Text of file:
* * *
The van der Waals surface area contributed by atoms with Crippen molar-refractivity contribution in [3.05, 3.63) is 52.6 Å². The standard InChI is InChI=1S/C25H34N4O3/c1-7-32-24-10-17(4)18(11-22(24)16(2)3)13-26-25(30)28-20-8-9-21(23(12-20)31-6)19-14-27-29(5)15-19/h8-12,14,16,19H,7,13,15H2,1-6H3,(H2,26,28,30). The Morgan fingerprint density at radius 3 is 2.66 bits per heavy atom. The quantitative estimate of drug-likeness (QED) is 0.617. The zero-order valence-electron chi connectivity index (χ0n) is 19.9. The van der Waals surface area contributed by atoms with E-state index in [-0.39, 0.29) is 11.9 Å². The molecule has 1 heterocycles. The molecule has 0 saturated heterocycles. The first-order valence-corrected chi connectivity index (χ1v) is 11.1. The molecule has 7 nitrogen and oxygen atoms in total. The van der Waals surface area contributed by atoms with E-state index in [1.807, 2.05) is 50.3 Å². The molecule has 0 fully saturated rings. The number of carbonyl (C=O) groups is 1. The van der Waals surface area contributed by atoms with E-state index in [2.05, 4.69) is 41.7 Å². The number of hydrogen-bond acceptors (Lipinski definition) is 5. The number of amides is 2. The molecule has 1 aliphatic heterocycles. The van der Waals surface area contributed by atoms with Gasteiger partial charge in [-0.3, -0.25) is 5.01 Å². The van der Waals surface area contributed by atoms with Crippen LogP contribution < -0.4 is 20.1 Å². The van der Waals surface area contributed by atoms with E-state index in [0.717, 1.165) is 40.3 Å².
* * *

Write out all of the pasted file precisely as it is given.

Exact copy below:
The van der Waals surface area contributed by atoms with Crippen molar-refractivity contribution in [3.05, 3.63) is 52.6 Å². The standard InChI is InChI=1S/C25H34N4O3/c1-7-32-24-10-17(4)18(11-22(24)16(2)3)13-26-25(30)28-20-8-9-21(23(12-20)31-6)19-14-27-29(5)15-19/h8-12,14,16,19H,7,13,15H2,1-6H3,(H2,26,28,30). The Morgan fingerprint density at radius 3 is 2.66 bits per heavy atom. The quantitative estimate of drug-likeness (QED) is 0.617. The zero-order valence-electron chi connectivity index (χ0n) is 19.9. The van der Waals surface area contributed by atoms with E-state index in [-0.39, 0.29) is 11.9 Å². The molecule has 1 heterocycles. The molecule has 0 saturated heterocycles. The first-order valence-corrected chi connectivity index (χ1v) is 11.1. The molecule has 7 nitrogen and oxygen atoms in total. The van der Waals surface area contributed by atoms with E-state index in [1.807, 2.05) is 50.3 Å². The molecule has 0 fully saturated rings. The number of carbonyl (C=O) groups is 1. The van der Waals surface area contributed by atoms with E-state index in [2.05, 4.69) is 41.7 Å². The number of hydrogen-bond acceptors (Lipinski definition) is 5. The number of amides is 2. The molecule has 1 aliphatic heterocycles. The van der Waals surface area contributed by atoms with Gasteiger partial charge in [-0.3, -0.25) is 5.01 Å². The van der Waals surface area contributed by atoms with Crippen LogP contribution < -0.4 is 20.1 Å². The van der Waals surface area contributed by atoms with E-state index in [0.717, 1.165) is 40.3 Å².